Publication Reviews

Micro Materials Publication Reviews are designed to highlight some of the exciting work being carried out in the field of nano-mechanical testing using NanoTest systems. Taken from peer-reviewed papers, they concisely describe the instrument used, the research and the results obtained. They cover a diverse range of applications, often using unique capability that only Micro Materials can offer.

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Extreme nanomechanics: vacuum nanoindentation and nanotribology to 950 °C


Extreme nanomechanics: vacuum nanoindentation and nanotribology to 950 °C

Adrian J. Harris, Ben D. Beake and David E. J. Armstrong – Tribology – Materials, Surfaces & Interfaces 2015 VOL. 9 NO. 4 174-180

Suggested Audience:

  • Nuclear materials researchers
  • Silicon/microelectronics researchers
  • Tribologists
  • Wear-resistant coatings developers
  • High temperature materials researchers

The Instrument:

NanoTest Xtreme – nanomechanical testing in vacuum up to 950 °C

  • Vacuum levels of up to 10-6 mbar virtually eliminates oxidation of samples.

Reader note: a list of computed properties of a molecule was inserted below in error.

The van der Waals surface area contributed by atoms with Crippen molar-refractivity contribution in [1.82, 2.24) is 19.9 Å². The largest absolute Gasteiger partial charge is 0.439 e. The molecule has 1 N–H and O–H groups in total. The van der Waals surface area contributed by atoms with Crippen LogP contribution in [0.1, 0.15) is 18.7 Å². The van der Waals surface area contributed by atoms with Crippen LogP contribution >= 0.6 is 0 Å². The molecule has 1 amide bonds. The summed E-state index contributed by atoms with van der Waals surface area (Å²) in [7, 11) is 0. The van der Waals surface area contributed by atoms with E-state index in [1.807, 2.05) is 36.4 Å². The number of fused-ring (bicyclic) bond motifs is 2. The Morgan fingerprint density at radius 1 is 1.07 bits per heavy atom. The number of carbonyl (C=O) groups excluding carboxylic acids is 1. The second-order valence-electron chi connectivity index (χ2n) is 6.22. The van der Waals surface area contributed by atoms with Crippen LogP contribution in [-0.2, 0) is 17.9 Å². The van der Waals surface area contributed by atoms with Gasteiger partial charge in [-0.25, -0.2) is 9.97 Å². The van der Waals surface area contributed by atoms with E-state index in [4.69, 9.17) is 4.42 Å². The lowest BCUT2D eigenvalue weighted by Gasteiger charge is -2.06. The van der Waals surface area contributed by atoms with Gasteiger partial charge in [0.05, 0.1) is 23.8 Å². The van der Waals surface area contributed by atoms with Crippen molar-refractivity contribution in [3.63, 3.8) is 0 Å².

• Independent, active heating of the sample and the indenter provides ultra-low thermal drift even at very high temperatures, allowing long-duration indentation tests to be carried out.

The Research:

Nanoindentation has already been used successfully to characterise near surface properties of tungsten (W) based alloys – one of the most promising potential materials for nuclear fusion reactor cladding. Until recently, 750 °C indentation was the practical limit for the technique of high temperature nanoindentation.

In this study high temperature nanoindentation measurements were performed on a single crystal tungsten sample at temperatures up to 950 °C within a vacuum environment. Experiments were performed at room temperature, 500 °C , 750 °C, 800 °C, 850 °C, 900 °C and 950 °C.

The Results:

The review highlights the capability to do measurements up to 950 ºC and also the importance of time-dependent behaviour (i.e. creep) at these high temperatures.

Low thermal drift is critical in accurately assessing time-dependent behaviour. Typical thermal drift at 950 ºC was 0.1 nm/s or less.

In addition to the work on tungsten, other findings included:

Silicon – a relatively strain-rate insensitive material at 25 ºC – is shown to behave completely differently at 500 ºC and above.
Increased creep on Solid Oxide Fuel Cell (SOFC) glass-ceramic materials above their glass transition temperature.

The wide range of nano and micro-tribology tests also possible at high temperature is also illustrated with some examples on hard coatings.